NORFOLK, Va. -- Sunday, June 6 is National Cancer Survivor’s Day, a day that pays homage to those who have beaten any kind of diagnosed cancer.
The day marks its 34th year in 2021, according to the non-profit organization with the same name.
Veronica Styron, a cancer survivor from Portsmouth, is one of those survivors who shared her story with News 3. She explained she had ductal carcinoma, a form of breast cancer where abnormal cells are present inside milk ducts in the breast.
She told us of the trauma she experienced and endured when she was diagnosed 13 years ago.
"It was something I was determined to beat one way or the other. Both my parents died of cancer,” Styron said.
She continued her treatment and eventually beat her cancer not once, but twice. The second time came after treatment towards the end of 2020.
She underwent mammograms, mastectomies and a lumpectomy.
“If you are giving up and saying 'There's just no hope, I’ve got this cancer, whatever happens to me to me now on is downhill,' don't go on that route," Styron urged. "You have to stay positive."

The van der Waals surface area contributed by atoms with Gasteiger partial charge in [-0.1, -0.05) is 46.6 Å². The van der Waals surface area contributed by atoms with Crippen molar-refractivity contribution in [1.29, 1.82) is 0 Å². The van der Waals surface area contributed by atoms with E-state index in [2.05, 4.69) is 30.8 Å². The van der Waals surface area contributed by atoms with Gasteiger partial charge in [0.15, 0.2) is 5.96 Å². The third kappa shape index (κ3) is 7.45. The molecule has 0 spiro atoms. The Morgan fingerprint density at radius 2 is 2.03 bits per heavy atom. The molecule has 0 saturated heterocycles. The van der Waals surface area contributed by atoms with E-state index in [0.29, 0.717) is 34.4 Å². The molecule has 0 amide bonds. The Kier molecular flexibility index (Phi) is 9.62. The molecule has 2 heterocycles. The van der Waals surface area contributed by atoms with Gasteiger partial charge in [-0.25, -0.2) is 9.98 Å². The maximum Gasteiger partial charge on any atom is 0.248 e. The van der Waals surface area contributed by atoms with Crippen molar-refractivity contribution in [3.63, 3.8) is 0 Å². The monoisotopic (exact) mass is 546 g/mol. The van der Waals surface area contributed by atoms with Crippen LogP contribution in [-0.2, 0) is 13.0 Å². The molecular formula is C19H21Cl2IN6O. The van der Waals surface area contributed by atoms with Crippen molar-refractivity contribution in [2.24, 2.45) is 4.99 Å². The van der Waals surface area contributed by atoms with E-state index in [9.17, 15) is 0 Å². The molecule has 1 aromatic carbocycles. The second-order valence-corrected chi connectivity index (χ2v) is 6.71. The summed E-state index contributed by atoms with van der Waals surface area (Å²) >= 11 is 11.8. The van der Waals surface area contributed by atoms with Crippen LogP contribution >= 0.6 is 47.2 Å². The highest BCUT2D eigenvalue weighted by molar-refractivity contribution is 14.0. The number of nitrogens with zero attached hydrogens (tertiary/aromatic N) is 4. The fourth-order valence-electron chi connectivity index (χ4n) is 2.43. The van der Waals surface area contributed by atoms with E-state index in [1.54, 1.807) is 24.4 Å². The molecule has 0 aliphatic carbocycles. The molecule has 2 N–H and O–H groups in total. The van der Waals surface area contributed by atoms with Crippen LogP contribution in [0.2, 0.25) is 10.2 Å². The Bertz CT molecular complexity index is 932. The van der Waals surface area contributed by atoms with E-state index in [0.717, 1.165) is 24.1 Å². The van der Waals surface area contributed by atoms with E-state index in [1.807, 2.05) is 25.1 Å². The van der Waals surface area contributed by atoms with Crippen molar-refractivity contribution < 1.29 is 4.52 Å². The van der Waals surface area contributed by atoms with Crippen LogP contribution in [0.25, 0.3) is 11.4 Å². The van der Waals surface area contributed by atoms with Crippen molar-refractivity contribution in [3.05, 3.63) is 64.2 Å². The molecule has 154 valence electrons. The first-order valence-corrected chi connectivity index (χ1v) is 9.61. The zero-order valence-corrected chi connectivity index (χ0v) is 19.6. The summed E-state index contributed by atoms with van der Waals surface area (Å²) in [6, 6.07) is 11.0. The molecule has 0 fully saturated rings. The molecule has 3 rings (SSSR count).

The World Health Organization projects that by 2030, cancer will kill roughly 13 million people. It also stated most cancer deaths are preventable.
Dr. Stephanie Repole, a breast cancer surgeon with from Bon Secours, said she has seen all the highs and lows of cancer recovery.
"It's wonderful to go through that process with them, from the beginning where you think your world is closing in to, 'Oh, wow, I can do this and have done this,' and passing it forward and sharing your experience," Repole said.
Repole has not only shared breast cancer diagnoses with her patients but has also guided them through the process.
She said most cancer patients do survive. She also urged anyone with any cancer to follow up on doctor's visits, and follow treatment or health regiments recommended by your doctor.
"I think it's important that we congratulate and support and do all of those things for those who are going through it, and recognize we can survive, we will move beyond this and do very well in the long term," Repole said.